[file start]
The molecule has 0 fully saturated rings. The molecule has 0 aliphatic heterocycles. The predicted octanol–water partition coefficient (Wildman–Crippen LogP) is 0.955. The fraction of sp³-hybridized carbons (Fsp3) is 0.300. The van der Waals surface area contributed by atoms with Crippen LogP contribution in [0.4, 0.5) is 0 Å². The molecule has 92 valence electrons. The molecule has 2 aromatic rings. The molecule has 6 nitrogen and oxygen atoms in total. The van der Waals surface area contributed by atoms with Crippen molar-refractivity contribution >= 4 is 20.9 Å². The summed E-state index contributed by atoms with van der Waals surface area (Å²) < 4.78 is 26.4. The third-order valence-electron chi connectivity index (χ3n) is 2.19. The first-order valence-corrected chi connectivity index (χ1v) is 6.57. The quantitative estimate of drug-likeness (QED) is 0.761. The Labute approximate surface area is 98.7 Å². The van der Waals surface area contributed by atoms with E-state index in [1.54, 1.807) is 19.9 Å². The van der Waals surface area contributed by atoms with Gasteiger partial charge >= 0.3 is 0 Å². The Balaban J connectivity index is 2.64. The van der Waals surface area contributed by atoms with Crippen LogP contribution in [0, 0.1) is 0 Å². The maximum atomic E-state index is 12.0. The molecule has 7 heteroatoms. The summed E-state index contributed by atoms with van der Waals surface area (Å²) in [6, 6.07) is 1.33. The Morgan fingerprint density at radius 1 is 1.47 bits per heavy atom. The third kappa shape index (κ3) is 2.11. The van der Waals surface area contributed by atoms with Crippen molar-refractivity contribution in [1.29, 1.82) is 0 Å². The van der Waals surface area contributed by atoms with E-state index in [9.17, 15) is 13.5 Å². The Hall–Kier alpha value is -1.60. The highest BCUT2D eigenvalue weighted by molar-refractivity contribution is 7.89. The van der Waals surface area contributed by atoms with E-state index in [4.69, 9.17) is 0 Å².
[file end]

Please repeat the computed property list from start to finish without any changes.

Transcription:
The molecule has 0 fully saturated rings. The molecule has 0 aliphatic heterocycles. The predicted octanol–water partition coefficient (Wildman–Crippen LogP) is 0.955. The fraction of sp³-hybridized carbons (Fsp3) is 0.300. The van der Waals surface area contributed by atoms with Crippen LogP contribution in [0.4, 0.5) is 0 Å². The molecule has 92 valence electrons. The molecule has 2 aromatic rings. The molecule has 6 nitrogen and oxygen atoms in total. The van der Waals surface area contributed by atoms with Crippen molar-refractivity contribution >= 4 is 20.9 Å². The summed E-state index contributed by atoms with van der Waals surface area (Å²) < 4.78 is 26.4. The third-order valence-electron chi connectivity index (χ3n) is 2.19. The first-order valence-corrected chi connectivity index (χ1v) is 6.57. The quantitative estimate of drug-likeness (QED) is 0.761. The Labute approximate surface area is 98.7 Å². The van der Waals surface area contributed by atoms with E-state index in [1.54, 1.807) is 19.9 Å². The van der Waals surface area contributed by atoms with Gasteiger partial charge >= 0.3 is 0 Å². The Balaban J connectivity index is 2.64. The van der Waals surface area contributed by atoms with Crippen LogP contribution in [0, 0.1) is 0 Å². The maximum atomic E-state index is 12.0. The molecule has 7 heteroatoms. The summed E-state index contributed by atoms with van der Waals surface area (Å²) in [6, 6.07) is 1.33. The Morgan fingerprint density at radius 1 is 1.47 bits per heavy atom. The third kappa shape index (κ3) is 2.11. The van der Waals surface area contributed by atoms with Crippen molar-refractivity contribution in [1.29, 1.82) is 0 Å². The van der Waals surface area contributed by atoms with E-state index in [9.17, 15) is 13.5 Å². The Hall–Kier alpha value is -1.60. The highest BCUT2D eigenvalue weighted by molar-refractivity contribution is 7.89. The van der Waals surface area contributed by atoms with E-state index in [4.69, 9.17) is 0 Å².